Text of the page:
We face various important risks and uncertainties, including those described below, that could adversely affect our business, results of operations and financial condition and, as a result, cause a decline in the trading price of our common stock.
Risks Relating to our Business
We face intense competition from other service providers.
The technology services, digital and outsourcing markets are highly competitive, characterized by a large number of participants and subject to rapid change. Various competitors in all or some of such markets include:
systems integration firms;
contract programming companies;
application software companies;
cloud computing service providers;
large or traditional consulting companies;
professional services groups of computer equipment companies;
infrastructure management and outsourcing companies; and
boutique digital companies.
These markets also include numerous smaller local competitors in the various geographic markets in which we operate which may be able to provide services and solutions at lower costs or on terms more attractive to customers than we can. Our direct competitors include, among others, Accenture, Atos Origin, Capgemini, Computer Sciences Corporation, Deloitte Digital, Genpact, HCL Technologies, HP Enterprise, IBM Global Services, Infosys Technologies, Tata Consultancy Services, and Wipro. In certain markets, our competitors may have greater financial, technical and marketing resources and greater name recognition and, therefore, may be better able to compete for new work and skilled professionals. Some of our competitors may be more successful than us at capturing the increasing customer demand for digital services. Increased competition in any of the various market segments in which we compete may put downward pressure on the prices we can charge for our services and, in turn, on our operating margins. Similarly, if our competitors develop and implement processes and methodologies that yield greater efficiency and productivity, they may be able to offer services similar to ours at lower prices without adversely affecting their profit margins. If we are unable to provide our customers with superior services and solutions at competitive prices or successfully market those services to current and prospective customers, our business, results of operations and financial condition may suffer.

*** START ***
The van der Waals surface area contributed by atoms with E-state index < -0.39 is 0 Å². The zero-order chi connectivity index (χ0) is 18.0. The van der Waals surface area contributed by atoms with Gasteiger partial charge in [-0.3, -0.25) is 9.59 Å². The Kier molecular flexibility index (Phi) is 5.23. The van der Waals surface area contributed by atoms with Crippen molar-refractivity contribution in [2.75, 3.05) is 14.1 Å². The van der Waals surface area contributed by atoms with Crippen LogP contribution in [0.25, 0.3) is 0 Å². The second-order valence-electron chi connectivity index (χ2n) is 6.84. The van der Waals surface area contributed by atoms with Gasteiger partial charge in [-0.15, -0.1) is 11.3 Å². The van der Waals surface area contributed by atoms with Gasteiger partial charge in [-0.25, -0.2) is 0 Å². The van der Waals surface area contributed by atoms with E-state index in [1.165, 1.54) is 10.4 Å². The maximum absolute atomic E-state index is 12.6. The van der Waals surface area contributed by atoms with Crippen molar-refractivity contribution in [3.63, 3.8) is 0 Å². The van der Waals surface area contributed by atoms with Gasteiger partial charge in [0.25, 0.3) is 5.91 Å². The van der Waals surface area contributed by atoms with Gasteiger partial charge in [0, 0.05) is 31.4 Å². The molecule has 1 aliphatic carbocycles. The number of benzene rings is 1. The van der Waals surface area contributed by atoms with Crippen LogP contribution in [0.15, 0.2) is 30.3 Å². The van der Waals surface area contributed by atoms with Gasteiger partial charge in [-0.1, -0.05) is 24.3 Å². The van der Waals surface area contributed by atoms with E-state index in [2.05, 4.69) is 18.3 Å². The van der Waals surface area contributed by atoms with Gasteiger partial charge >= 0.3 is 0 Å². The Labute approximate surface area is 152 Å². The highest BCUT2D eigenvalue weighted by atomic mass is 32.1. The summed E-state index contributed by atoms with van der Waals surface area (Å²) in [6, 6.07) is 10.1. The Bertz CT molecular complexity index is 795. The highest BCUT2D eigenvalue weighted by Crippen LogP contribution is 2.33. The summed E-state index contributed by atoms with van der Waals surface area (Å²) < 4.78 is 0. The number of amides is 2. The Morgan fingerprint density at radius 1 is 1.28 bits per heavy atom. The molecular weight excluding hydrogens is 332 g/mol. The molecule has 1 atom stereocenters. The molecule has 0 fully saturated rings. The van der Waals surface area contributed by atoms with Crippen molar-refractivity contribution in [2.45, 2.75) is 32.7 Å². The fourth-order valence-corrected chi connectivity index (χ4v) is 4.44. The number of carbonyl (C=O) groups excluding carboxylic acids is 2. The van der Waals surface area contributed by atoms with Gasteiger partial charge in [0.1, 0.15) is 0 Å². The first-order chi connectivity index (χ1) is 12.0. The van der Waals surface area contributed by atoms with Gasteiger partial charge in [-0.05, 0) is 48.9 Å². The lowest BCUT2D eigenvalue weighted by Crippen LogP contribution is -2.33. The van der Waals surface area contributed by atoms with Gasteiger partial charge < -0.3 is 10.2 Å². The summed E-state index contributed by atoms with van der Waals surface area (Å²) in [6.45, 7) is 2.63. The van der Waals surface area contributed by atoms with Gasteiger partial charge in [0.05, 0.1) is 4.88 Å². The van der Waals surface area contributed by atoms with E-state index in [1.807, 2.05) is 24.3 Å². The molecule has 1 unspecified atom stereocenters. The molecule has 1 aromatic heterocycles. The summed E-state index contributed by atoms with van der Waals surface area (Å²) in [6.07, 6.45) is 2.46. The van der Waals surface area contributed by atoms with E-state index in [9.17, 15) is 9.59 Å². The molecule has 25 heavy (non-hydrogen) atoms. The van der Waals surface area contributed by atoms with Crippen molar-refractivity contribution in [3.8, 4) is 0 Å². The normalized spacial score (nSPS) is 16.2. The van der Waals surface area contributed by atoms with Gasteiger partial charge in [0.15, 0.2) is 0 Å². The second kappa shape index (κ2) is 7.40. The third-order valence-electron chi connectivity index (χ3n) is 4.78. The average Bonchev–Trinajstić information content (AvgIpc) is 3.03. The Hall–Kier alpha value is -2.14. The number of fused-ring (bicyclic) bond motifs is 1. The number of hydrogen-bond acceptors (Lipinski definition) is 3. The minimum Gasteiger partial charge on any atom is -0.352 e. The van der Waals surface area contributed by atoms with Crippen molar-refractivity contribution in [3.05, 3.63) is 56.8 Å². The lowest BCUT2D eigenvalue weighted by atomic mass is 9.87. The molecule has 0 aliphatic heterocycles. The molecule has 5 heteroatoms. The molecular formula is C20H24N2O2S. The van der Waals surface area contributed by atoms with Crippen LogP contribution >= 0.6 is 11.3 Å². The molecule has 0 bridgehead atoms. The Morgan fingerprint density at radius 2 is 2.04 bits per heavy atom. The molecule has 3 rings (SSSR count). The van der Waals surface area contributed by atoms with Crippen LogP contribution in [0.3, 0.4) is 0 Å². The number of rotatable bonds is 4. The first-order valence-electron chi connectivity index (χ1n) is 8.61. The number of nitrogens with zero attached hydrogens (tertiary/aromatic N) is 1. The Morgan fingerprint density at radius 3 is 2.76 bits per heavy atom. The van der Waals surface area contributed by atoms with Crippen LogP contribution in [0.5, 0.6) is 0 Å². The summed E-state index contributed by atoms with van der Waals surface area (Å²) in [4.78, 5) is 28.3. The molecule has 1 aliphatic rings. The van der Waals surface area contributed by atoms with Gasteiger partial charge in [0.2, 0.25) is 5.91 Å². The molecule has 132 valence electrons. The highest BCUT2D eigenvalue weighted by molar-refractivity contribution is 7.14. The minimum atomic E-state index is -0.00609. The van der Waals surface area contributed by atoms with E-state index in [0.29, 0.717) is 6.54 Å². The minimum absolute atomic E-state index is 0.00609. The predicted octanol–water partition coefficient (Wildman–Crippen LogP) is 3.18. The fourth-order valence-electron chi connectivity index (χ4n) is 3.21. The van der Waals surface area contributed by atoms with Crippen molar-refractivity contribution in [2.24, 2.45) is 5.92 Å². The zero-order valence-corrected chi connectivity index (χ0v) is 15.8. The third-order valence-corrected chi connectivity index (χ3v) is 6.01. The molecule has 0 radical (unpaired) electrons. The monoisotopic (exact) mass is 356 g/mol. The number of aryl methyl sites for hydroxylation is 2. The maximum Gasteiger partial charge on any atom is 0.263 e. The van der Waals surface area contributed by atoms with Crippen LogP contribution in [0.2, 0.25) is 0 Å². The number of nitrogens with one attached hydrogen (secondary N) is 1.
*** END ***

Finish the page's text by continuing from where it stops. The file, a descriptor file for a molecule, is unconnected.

Our international expansion plans may not be successful if we are unable to compete effectively in other countries. We may face competition in other countries from companies that may have more experience with operations in such countries or with international operations. Additionally, such companies may have long-standing or well-established relationships with desired customers, which may put us at a competitive disadvantage. If we fail to compete effectively in the new markets we enter, our ability to continue to grow our business could be adversely affected. In addition, if we cannot compete effectively, we may be required to reconsider our strategy to expand internationally as well as our intent not to repatriate our non-U.S. earnings.
We may also face competition from companies that increase in size or scope as the result of strategic mergers or acquisitions. These transactions may include consolidation activity among hardware manufacturers, software companies and vendors, and service providers, which could result in the convergence of products and services. If buyers of products and services in the markets we serve favor using a single provider of integrated products and services, such buyers may direct more business to such providers, which could have a variety of negative effects on our competitive position and, in turn, adversely affect our business, results of operations and financial condition.

We may not be able to increase our operating margin, or our operating margin may decline, and we may not be able to improve or sustain our profitability.
We have announced a margin improvement plan to increase gradually our non-GAAP operating margins over the next few years. This plan is reliant upon a number of assumptions, including our ability to improve the efficiency of our operations, focus on higher-margin business, reduce costs and make successful investments to grow and further develop our business. There can be no assurances that we will be successful in achieving this plan or that other factors beyond our control, including

13